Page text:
Galantamine, a tertiary alkaloid, is a competitive and reversible inhibitor of acetylcholinesterase. While the precise mechanism of galantamine’s action is unknown, it is postulated to exert its therapeutic effect by enhancing cholinergic function. This is accomplished by increasing the concentration of acetylcholine through reversible inhibition of its hydrolysis by cholinesterase. If this mechanism is correct, galantamine’s effect may lessen as the disease process advances and fewer cholinergic neurons remain functionally intact. There is no evidence that galantamine alters the course of the underlying dementing process.
The pharmacokinetics of galantamine are linear over a dose range of 8 to 32 mg/day.
Absorption and Distribution
Galantamine is absorbed with time to peak concentration of about 1 hour. The absolute bioavailability of galantamine is about 90%. Food did not affect the AUC of galantamine, but Cmax was decreased by 25% and Tmax was delayed by 1.5 hours, when galantamine was administered with food. The mean volume of distribution of galantamine is 175 L.
The plasma protein binding of galantamine is 18% at therapeutically relevant concentrations. In whole blood, galantamine is mainly distributed to blood cells (52.7%). The blood to plasma concentration ratio of galantamine is 1.2.
Metabolism and Elimination
Galantamine is metabolized by hepatic cytochrome P450 enzymes, glucuronidated, and excreted unchanged in the urine. In vitro studies indicate that cytochrome CYP2D6 and CYP3A4 were the major cytochrome P450 isoenzymes involved in the metabolism of galantamine, and inhibitors of both pathways increase oral bioavailability of galantamine modestly. O-demethylation, mediated by CYP2D6 was greater in extensive metabolizers of CYP2D6 than in poor metabolizers. In plasma from both poor and extensive metabolizers, however, unchanged galantamine and its glucuronide accounted for most of the sample radioactivity.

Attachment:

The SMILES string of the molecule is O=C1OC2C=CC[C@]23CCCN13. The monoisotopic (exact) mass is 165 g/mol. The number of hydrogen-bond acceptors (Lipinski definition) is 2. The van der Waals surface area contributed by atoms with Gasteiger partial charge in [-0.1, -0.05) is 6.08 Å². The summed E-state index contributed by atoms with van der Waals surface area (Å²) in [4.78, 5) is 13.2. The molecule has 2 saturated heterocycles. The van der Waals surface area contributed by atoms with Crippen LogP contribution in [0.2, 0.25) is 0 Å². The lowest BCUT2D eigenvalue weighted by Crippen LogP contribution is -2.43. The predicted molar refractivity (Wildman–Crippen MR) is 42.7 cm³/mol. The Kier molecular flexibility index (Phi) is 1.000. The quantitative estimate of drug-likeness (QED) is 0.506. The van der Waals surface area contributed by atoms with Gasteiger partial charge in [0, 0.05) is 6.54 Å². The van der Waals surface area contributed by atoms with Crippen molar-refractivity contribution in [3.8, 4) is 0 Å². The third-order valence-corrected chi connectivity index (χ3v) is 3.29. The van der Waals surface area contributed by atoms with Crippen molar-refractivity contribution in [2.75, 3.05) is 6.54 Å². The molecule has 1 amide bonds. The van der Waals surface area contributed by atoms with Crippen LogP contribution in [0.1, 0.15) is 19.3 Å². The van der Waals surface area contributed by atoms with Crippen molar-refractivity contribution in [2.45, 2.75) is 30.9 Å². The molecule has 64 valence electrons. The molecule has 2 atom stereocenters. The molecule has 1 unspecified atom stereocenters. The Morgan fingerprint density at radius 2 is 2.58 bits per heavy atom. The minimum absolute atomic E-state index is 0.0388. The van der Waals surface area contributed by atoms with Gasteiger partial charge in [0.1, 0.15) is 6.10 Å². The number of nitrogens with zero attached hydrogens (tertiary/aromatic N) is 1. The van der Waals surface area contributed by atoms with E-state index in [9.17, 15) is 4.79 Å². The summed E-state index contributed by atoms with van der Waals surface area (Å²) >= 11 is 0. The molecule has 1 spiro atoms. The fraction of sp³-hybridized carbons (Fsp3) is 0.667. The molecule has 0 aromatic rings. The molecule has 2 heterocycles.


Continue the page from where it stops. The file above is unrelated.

In studies of oral 3 H-galantamine, unchanged galantamine and its glucuronide, accounted for most plasma radioactivity in poor and extensive CYP2D6 metabolizers. Up to 8 hours post-dose, unchanged galantamine accounted for 39 to 77% of the total radioactivity in the plasma, and galantamine glucuronide for 14 to 24%. By 7 days, 93 to 99% of the radioactivity had been recovered, with about 95% in urine and about 5% in the feces. Total urinary recovery of unchanged galantamine accounted for, on average, 32% of the dose and that of galantamine glucuronide for another 12% on average.